Some of the most picturesque American roses (to my British eyes, at least) have been encouraged to clamber over fences. That’s how Rosa ‘Red Cascade’ managed to sneak its way into my heart. If ever a rose was destined to make a plain fence seem more interesting, this is it. The first time I noticed it growing was in tough conditions, in full sun, on a mesh fence, in a graveyard in Jackson, Mississippi. If it had been flowering at all, I’d have been impressed, but this plant was liberally covered with red blooms.
While ‘Red Cascade’ is often sold as a miniature climber, ‘miniature’ describes the flowers more accurately than the habit of the plant. The Antique Rose Emporium has trained one to grow up a 15ft (4.5m) pillar.
It doesn’t naturally climb. More of a scrambler than a rambler, Red Cascade will form attractive and surprisingly uniform ground cover if the plant is not persuaded, from its earliest days, to cover a pillar, trellis or fence. Longish stems sprawl or arch away from the centre of the plant, which looks (to quote my sweetheart, who loves this rose) “like an upside-down octopus”. As the shoots don’t grow straight upwards, to get it to climb, you have to gather them up and tie them against their support. Since the stems are thorny, this is no mean feat.
The foliage is rambler-style with pretty, elongated leaves and twiggy older growth. The roses are a true red and keep their colour as they age. Each rose may only be an inch or so (3cm) across, but what the flowers lack in stature they make up for in bounty. A thriving ‘Red Cascade’ rose produces several hundreds of flowers during its long flowering season. The blooms are fully double, with their petals arranged in an informal ruffle rather than a neat rosette.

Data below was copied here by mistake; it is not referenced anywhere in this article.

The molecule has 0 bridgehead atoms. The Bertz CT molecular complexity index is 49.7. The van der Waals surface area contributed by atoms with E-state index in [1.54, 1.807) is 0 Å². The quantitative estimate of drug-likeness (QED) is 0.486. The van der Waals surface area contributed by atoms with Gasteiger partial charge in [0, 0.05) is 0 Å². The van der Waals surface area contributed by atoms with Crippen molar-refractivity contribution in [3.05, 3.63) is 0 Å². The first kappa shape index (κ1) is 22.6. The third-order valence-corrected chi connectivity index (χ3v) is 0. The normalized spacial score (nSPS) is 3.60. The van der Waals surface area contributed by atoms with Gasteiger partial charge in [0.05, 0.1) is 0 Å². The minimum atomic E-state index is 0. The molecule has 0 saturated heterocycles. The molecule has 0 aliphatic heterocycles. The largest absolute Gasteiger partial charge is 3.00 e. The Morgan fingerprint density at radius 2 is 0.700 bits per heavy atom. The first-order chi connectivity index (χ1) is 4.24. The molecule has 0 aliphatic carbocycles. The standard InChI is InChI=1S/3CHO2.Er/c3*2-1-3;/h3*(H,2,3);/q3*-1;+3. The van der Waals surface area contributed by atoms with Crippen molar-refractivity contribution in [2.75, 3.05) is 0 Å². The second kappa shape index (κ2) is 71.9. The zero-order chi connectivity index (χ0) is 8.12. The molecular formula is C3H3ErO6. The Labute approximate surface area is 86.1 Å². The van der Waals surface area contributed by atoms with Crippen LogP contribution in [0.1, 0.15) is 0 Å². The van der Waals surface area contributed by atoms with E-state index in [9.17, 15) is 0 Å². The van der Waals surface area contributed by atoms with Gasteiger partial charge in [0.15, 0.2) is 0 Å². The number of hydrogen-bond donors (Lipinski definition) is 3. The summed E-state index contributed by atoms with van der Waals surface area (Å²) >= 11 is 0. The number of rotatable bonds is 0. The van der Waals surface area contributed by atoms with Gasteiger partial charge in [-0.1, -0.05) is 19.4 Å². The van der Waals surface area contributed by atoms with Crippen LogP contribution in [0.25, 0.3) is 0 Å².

Many repeat-flowering roses take some time to recuperate after their first flush of flowers and benefit from summer pruning to produce another good flush later in the season. For me, an ever-blooming rose is fake news – a breeder’s marketing term – but Rosa ‘Red Cascade’ is about the closest you can come to it, given a situation that pleases it
And, as roses go, it doesn’t ask for much. New plants need to be watered and fed until they are completely established, but can survive very poor conditions and complete neglect after that, as many a deserted homestead or graveyard will testify. And by ‘survive’, I don’t mean ‘just about cling on to life’ as so many neglected roses do. The foliage will stay healthy and blackspot free, though anyone who habitually carries a pair of pruning shears might find a few twiggy pieces to prune out.
A true passalong plant, ‘Red Cascade’ roots readily, so makes a great starting point for someone who wants to try their hand at propagating roses. After all, if you end up with too many red roses, and they’re as versatile as this one, you’ll not have too much trouble finding homes for the spares!
Rosa ‘Red Cascade’ was bred by Ralph Moore, the father of miniature roses, in or before 1976. I haven’t seen it grown or offered for sale in England.